“This language, understood by every one, was attended at first with no inconvenience; but in the course of time, when the calendar had been regulated, the people, who had no longer any need of observing the heavens, lost sight of the original meaning of these expressions; and the allegories remaining in common use became a fatal stumbling block to the understanding and to reason. Habituated to associate to the symbols the ideas of their archetypes, the mind at last confounded them: then the same animals, whom fancy had transported to the skies, returned again to the earth; but being thus returned, clothed in the livery of the stars, they claimed the stellary attributes, and imposed on their own authors. Then it was that the people, believing that they saw their gods among them, could pray to them with more convenience: they demanded from the ram of their flock the influences which might be expected from the heavenly ram; they prayed the scorpion not to pour out his venom upon nature; they revered the crab of the sea, the scarabeus of the mud, the fish of the river; and by a series of corrupt but inseparable analogies, they lost themselves in a labyrinth of well connected absurdities.
“Such was the origin of that ancient whimsical worship of the animals; such is the train of ideas by which the character of the divinity became common to the vilest of brutes, and by which was formed that theological system, extremely comprehensive, complicated, and learned, which, rising on the borders of the Nile, propagated from country to country by commerce, war, and conquest, overspread the whole of the ancient world; and which, modified by time, circumstances and prejudices, is still seen entire among a hundred nations, and remains as the essential and secret basis of the theology of those even who despise and reject it.”
Some murmurs at these words being heard from various groups: “Yes!” continued the orator, “hence arose, for instance, among you, nations of Africa, the adoration of your fetiches, plants, animals, pebbles, pieces of wood, before which your ancestors would not have had the folly to bow, if they had not seen in them talismans endowed with the virtue of the stars.*

* The ancient astrologers, says the most learned of the Jews (Maimonides), having sacredly assigned to each planet a color, an animal, a tree, a metal, a fruit, a plant, formed from them all a figure or representation of the star, taking care to select for the purpose a proper moment, a fortunate day, such as the conjunction of the star, or some other favorable aspect. They conceived that by their magic ceremonies they could introduce into those figures or idols the influences of the superior beings after which they were modeled. These were the idols that the Chaldean-Sabeans adored; and in the performance of their worship they were obliged to be dressed in the proper color. The astrologers, by their practices, thus introduced idolatry, desirous of being regarded as the dispensers of the favors of heaven; and as agriculture was the sole employment of the ancients, they succeeded in persuading them that the rain and other blessings of the seasons were at their disposal. Thus the whole art of agriculture was exercised by rules of astrology, and the priests made talismans or charms which were to drive away locusts, flies, etc. See Maimonides, More Nebuchim, pars 3, c. 29.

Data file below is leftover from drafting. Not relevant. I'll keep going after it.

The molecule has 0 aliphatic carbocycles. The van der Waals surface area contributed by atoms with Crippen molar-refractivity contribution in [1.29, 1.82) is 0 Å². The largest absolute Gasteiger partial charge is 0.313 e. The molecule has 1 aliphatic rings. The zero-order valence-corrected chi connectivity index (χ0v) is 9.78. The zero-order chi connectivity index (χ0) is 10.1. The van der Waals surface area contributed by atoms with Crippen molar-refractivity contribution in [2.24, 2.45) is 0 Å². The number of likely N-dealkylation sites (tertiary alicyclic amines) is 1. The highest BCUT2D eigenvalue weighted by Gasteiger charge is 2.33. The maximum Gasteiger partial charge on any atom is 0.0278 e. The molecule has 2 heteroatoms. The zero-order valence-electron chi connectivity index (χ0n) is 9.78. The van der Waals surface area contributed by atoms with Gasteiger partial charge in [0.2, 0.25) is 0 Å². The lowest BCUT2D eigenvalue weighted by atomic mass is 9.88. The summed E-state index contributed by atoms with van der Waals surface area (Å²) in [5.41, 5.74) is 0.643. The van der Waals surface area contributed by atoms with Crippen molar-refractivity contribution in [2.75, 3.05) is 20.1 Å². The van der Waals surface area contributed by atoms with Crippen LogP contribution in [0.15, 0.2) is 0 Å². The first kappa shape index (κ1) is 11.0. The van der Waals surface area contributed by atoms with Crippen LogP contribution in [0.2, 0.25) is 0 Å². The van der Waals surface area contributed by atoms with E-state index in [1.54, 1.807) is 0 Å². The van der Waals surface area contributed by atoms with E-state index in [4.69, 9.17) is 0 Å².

“Finally, a third cause of confusion was the civil organization of ancient states. When the people began to apply themselves to agriculture, the formation of a rural calendar, requiring a continued series of astronomical observations, it became necessary to appoint certain individuals charged with the functions of watching the appearance and disappearance of certain stars, to foretell the return of the inundation, of certain winds, of the rainy season, the proper time to sow every kind of grain. These men, on account of their service, were exempt from common labor, and the society provided for their maintenance. With this provision, and wholly employed in their observations, they soon became acquainted with the great phenomena of nature, and even learned to penetrate the secret of many of her operations. They discovered the movement of the stars and planets, the coincidence of their phases and returns with the productions of the earth and the action of vegetation; the medicinal and nutritive properties of plants and fruits; the action of the elements, and their reciprocal affinities. Now, as there was no other method of communicating the knowledge of these discoveries but the laborious one of oral instruction, they transmitted it only to their relations and friends, it followed therefore that all science and instruction were confined to a few families, who, arrogating it to themselves as an exclusive privilege, assumed a professional distinction, a corporation spirit, fatal to the public welfare. This continued succession of the same researches and the same labors, hastened, it is true, the progress of knowledge; but by the mystery which accompanied it, the people were daily plunged in deeper shades, and became more superstitious and more enslaved. Seeing their fellow mortals produce certain phenomena, announce, as at pleasure, eclipses and comets, heal diseases, and handle venomous serpents, they thought them in alliance with celestial powers; and, to obtain the blessings and avert the evils which they expected from above, they took them for mediators and interpreters; and thus became established in the bosom of every state sacrilegious corporations of hypocritical and deceitful men, who centered all powers in themselves; and the priests, being at once astronomers, theologians, naturalists, physicians, magicians, interpreters of the gods, oracles of men, and rivals of kings, or their accomplices, established, under the name of religion, an empire of mystery and a monopoly of instruction, which to this day have ruined every nation. . . .”